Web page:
Show me who hang with and I’ll show you who you are. There’s a hysterical excerpt from Chris Rock’s standup comedy routine, that is permanently engraved in my smart-funny-ain’t-that-the-truth-file—you’ll never see a crack-head with a church-goer in a relationship, but a crack-head and another crack-head will always get along. Like attracts like in all relationships. So the old adage of your Mother yelling at you for hanging out with “that girl Sue,” who’s smoking cigarettes and joy-riding in cars at age 15, did have a purpose—show me who you spend your time with and there’s your future. According to several research studies, our lifestyle (health, income, marriage, interests, emotional stability, etc) is the average of the five adult people we hang out with the most—yes, that includes your spouse. Go ahead, pick’em, sum up their incomes and there you have it—a tangible proof source of your current income, or where your income is headed. What’s interesting in this equation, is that you’ll begin to recognize that there are certain folks that you may be bringing up or others that may be bringing you down, or vice versa. In my early twenties, my friend-average was somewhere between my self-centered, status-prone, “friend,” who worked at a large financial company, and called me when she felt I was worthy of her presence; to my amazing husband, who worked on Wall Street for twelve years and one of the sweetest guys, you’ll ever meet—the income average may have been pretty good, but the weak link was bringing my self-esteem average down. Now here’s where I start to get some backtalk from folks—”Are you trying to tell me to stop hanging out with Mookey from the block because I’ve known them for 103 years and he’s family.” No, you don’t have to stop hanging out with Mookey, but maybe make a conscious effort to add some other people into your life. In the past year, I’ve developed a great relationship with a couple that are vegans (and no it’s not a miserable existence of eating salads to my surprise). They taught me some amazing ideas about how to view and treat food, which has brought down my cholesterol. For the long run, I believe they may have even contributed towards adding years to my life, but two years ago, I would’ve never thought to try and know them. If any part of your life is looking like the stock market (consistently unstable), then maybe it’s time to add some expertise and advice to your association pool and benchmarking with some folks that have the fruit on the tree–how about Mom and Dad with 30 years of marriage under their belt? A co-worker that seems to not work so hard, but still gets awesome results? A CPA that’s has millions in their financial portfolio? A neighbor in excellent shape who runs on purpose without anyone chasing them? Say hello and get the friendship going.  I’d like to hear from you–who do you like to hang with?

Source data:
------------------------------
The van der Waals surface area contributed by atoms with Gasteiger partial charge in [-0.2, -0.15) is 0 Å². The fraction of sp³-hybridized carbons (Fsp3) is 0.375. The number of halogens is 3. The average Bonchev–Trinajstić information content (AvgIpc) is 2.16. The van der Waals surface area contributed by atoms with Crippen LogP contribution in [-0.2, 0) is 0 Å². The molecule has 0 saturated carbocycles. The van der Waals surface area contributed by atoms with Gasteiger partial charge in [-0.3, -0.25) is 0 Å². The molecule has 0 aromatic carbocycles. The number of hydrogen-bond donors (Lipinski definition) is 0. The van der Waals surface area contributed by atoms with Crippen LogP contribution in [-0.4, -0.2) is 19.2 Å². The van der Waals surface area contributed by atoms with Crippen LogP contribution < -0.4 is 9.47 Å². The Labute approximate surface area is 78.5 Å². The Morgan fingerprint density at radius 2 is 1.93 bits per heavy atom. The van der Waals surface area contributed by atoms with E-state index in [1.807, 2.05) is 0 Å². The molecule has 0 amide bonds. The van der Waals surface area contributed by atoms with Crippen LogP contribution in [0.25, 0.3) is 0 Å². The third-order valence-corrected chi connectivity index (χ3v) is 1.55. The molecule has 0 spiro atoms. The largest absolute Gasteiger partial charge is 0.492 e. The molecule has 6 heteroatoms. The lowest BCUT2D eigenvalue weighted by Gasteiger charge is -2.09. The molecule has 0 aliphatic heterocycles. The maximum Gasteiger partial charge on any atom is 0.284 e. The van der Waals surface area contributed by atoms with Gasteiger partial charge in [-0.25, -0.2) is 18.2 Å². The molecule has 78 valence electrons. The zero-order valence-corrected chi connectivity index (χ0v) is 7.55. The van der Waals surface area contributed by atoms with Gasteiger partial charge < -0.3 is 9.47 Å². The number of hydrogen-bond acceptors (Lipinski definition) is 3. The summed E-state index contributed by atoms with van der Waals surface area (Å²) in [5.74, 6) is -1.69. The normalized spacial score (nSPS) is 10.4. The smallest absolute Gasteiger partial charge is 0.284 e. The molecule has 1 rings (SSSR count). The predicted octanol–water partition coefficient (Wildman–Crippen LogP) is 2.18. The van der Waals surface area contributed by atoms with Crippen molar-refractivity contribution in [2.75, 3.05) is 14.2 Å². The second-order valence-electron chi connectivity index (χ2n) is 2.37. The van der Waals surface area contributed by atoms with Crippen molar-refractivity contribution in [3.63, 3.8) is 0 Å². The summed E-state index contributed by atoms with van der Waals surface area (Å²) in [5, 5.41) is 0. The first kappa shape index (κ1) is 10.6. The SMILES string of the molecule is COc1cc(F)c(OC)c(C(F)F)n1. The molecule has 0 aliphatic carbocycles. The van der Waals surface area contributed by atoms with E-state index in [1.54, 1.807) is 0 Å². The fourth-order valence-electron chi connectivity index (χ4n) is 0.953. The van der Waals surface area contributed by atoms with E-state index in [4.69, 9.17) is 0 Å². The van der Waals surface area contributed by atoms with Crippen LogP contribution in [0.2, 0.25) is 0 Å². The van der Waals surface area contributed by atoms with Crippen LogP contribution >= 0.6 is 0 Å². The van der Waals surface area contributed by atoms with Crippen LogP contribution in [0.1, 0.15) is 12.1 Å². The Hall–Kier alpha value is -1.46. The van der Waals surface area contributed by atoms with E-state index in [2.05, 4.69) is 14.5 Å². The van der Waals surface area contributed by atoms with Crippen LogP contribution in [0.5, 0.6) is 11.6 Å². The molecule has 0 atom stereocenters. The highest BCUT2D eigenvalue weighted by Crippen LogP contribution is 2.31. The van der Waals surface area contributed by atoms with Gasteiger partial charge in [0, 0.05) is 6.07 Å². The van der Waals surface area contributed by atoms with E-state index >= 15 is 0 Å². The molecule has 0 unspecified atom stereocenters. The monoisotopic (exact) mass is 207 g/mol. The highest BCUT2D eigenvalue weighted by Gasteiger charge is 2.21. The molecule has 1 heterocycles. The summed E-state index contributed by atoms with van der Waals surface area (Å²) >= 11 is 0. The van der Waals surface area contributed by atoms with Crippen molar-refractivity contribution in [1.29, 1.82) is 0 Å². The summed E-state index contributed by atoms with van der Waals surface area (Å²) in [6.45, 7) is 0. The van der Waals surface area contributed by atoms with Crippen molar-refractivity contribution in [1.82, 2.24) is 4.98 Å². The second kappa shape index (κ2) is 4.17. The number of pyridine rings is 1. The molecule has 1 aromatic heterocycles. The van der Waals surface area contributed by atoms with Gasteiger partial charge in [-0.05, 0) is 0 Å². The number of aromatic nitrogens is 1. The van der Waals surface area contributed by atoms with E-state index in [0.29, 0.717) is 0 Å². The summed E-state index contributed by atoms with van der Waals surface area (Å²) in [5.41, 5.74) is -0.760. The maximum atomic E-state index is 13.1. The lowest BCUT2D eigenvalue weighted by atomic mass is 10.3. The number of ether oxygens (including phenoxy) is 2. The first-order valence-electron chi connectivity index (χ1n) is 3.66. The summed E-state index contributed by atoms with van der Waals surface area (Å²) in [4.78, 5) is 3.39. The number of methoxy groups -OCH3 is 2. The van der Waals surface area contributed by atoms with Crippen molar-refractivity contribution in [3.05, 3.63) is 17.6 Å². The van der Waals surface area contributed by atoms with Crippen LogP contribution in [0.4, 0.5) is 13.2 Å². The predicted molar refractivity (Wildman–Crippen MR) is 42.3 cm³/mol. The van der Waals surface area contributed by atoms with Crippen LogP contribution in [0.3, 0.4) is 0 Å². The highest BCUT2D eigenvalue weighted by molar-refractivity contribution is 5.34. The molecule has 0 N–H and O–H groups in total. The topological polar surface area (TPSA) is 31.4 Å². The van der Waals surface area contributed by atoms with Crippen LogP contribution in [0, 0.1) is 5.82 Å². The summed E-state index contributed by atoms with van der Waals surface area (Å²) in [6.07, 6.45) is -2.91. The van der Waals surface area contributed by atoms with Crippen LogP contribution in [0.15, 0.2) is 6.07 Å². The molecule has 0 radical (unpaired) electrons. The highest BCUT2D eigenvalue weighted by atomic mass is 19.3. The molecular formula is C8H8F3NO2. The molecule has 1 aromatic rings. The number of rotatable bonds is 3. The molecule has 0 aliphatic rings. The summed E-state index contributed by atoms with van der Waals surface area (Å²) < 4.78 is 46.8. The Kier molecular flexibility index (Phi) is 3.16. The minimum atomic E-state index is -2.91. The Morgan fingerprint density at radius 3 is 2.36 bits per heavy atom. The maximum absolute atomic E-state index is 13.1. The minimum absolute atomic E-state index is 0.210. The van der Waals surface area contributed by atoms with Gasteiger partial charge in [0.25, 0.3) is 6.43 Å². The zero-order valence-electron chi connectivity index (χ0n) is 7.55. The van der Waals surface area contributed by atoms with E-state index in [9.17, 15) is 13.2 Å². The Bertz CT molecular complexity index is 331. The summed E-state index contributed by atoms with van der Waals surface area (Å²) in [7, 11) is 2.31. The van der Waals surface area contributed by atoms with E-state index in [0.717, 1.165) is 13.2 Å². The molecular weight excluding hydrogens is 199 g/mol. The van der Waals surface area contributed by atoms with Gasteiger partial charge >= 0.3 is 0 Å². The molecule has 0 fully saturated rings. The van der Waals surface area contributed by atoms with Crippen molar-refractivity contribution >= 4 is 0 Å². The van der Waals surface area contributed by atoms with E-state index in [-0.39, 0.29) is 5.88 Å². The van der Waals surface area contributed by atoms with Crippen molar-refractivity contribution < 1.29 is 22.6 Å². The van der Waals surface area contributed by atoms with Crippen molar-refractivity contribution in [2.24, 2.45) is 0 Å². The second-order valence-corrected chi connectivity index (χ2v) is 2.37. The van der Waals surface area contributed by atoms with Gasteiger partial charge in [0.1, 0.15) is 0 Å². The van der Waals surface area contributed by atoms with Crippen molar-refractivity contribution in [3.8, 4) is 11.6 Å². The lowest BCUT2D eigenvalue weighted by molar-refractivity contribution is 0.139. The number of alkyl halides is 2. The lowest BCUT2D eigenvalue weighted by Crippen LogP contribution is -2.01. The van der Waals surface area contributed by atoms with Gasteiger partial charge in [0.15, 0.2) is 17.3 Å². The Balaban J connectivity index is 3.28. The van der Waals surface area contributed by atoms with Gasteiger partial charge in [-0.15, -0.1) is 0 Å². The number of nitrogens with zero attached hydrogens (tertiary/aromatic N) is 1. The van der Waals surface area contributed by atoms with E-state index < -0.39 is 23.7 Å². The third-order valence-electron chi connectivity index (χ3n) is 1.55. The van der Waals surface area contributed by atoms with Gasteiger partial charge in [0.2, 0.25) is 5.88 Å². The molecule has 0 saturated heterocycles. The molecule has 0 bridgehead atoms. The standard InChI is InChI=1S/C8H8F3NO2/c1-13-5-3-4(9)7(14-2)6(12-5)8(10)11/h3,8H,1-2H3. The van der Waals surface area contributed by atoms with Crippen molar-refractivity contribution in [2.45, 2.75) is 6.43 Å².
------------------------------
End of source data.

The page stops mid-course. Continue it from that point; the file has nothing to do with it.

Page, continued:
art of persuasion



This book has alot of valuable inputs about human behavior and “Know How” of people skills and persuasion. Bob has a way of communicating the point across and he has done a great job in this book. He talks in depth about the subjects such as: How we humans act out of emotions and not logic, how we make decisions, how to motivate the unmotivated, how to make the best out of being around someone we absolutely do not like, the power of edification, and so much more.

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